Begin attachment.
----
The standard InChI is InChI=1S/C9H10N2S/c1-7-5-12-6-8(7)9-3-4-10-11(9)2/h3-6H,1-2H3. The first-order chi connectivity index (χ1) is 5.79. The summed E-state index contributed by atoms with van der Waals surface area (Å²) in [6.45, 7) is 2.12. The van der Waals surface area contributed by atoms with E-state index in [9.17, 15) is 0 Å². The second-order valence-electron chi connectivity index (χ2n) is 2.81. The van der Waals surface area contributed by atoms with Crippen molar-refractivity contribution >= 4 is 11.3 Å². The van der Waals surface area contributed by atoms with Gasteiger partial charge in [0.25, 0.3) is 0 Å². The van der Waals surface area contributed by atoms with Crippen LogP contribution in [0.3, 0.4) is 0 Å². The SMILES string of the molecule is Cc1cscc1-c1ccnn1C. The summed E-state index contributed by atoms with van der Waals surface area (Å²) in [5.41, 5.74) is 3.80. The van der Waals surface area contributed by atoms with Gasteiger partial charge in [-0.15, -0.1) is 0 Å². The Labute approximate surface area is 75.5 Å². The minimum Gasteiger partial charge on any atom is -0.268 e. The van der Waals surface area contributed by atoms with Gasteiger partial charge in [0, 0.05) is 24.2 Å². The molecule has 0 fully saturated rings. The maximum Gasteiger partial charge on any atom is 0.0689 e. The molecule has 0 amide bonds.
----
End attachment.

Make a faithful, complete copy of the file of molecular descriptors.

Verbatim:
The standard InChI is InChI=1S/C9H10N2S/c1-7-5-12-6-8(7)9-3-4-10-11(9)2/h3-6H,1-2H3. The first-order chi connectivity index (χ1) is 5.79. The summed E-state index contributed by atoms with van der Waals surface area (Å²) in [6.45, 7) is 2.12. The van der Waals surface area contributed by atoms with E-state index in [9.17, 15) is 0 Å². The second-order valence-electron chi connectivity index (χ2n) is 2.81. The van der Waals surface area contributed by atoms with Crippen molar-refractivity contribution >= 4 is 11.3 Å². The van der Waals surface area contributed by atoms with Gasteiger partial charge in [0.25, 0.3) is 0 Å². The van der Waals surface area contributed by atoms with Crippen LogP contribution in [0.3, 0.4) is 0 Å². The SMILES string of the molecule is Cc1cscc1-c1ccnn1C. The summed E-state index contributed by atoms with van der Waals surface area (Å²) in [5.41, 5.74) is 3.80. The van der Waals surface area contributed by atoms with Gasteiger partial charge in [-0.15, -0.1) is 0 Å². The Labute approximate surface area is 75.5 Å². The minimum Gasteiger partial charge on any atom is -0.268 e. The van der Waals surface area contributed by atoms with Gasteiger partial charge in [0, 0.05) is 24.2 Å². The molecule has 0 fully saturated rings. The maximum Gasteiger partial charge on any atom is 0.0689 e. The molecule has 0 amide bonds.